Over the years, we’ve seen Symantec’s reputation go down-hill as their Norton line of antivirus and security products has been labeled sluggish and bloated by those who use it. According to a recent article in The Wall Street Journal, Symantec is hoping to change the future of security software by making it “less annoying” which could help improve their reputation and bring customers back. Their ideas sound good, and it certainly would be faster, but could present some problems.
The future of Norton security products will involve a new statistical method for finding malware instead of the current method which is more intense and is deeply involved with the operating system. The WSJ says, “security software works, in part, by hooking itself into a PC or system to look for unusual behavior that might be a hint that malware is lurking within. In coming releases of its consumer-security suite, Norton 360, Symantec plans to use a new statistical approach to finding malware that looks at factors like the number of total PCs a piece of software is installed on. If it’s installed on a lot of PCs, it’s probably safe; if it’s installed on just one computer, it’s probably not.“They are also hoping to reduce the amount of time it takes for the software to be installed.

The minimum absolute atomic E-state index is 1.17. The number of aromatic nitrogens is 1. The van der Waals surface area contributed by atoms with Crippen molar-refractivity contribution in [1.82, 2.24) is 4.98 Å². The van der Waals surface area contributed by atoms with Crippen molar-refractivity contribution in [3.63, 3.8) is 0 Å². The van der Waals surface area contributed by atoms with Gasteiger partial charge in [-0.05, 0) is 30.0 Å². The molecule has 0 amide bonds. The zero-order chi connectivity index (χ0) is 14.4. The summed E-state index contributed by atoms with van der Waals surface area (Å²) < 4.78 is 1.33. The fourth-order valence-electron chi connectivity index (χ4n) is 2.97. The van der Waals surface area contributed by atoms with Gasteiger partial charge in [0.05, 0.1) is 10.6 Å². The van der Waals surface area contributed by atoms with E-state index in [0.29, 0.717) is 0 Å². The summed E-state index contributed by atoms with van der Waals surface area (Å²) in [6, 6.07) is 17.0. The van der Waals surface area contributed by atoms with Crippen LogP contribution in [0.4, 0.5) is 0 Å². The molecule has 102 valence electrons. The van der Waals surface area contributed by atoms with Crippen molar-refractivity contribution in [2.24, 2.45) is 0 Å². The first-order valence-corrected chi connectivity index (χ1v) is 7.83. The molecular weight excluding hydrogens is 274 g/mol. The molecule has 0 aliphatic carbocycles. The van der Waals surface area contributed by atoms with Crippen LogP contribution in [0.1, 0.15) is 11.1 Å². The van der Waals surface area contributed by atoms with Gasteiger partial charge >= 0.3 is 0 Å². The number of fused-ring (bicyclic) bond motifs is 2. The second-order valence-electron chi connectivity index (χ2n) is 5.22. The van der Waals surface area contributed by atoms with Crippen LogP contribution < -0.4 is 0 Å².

Do you see any problems with the method they are working on, to make security software “less annoying”? The problem we see is that if a virus is wide-spread and installed on thousands of computers, which happens, it could provide a false sense of reassurance. It seems as though solely using a statistical approach could prove to be faster, but unfortunately, it could be less reliable. Ultimately Symantec hopes to make Norton both faster and more reliable, but from the sounds of it, Norton will only be faster unless there’s more to this approach than we’re aware of, or if they combine methods.
We do have to give Symantec some credit for breaking away from what’s familiar to try something new. Rowan Trollope who is the head of Symantec’s consumer business says his goal is to build “zero-impact” security software that won’t slow down computers. He says, “I’ve staked my career and reputation on this.” Hopefully it proves to be worth it…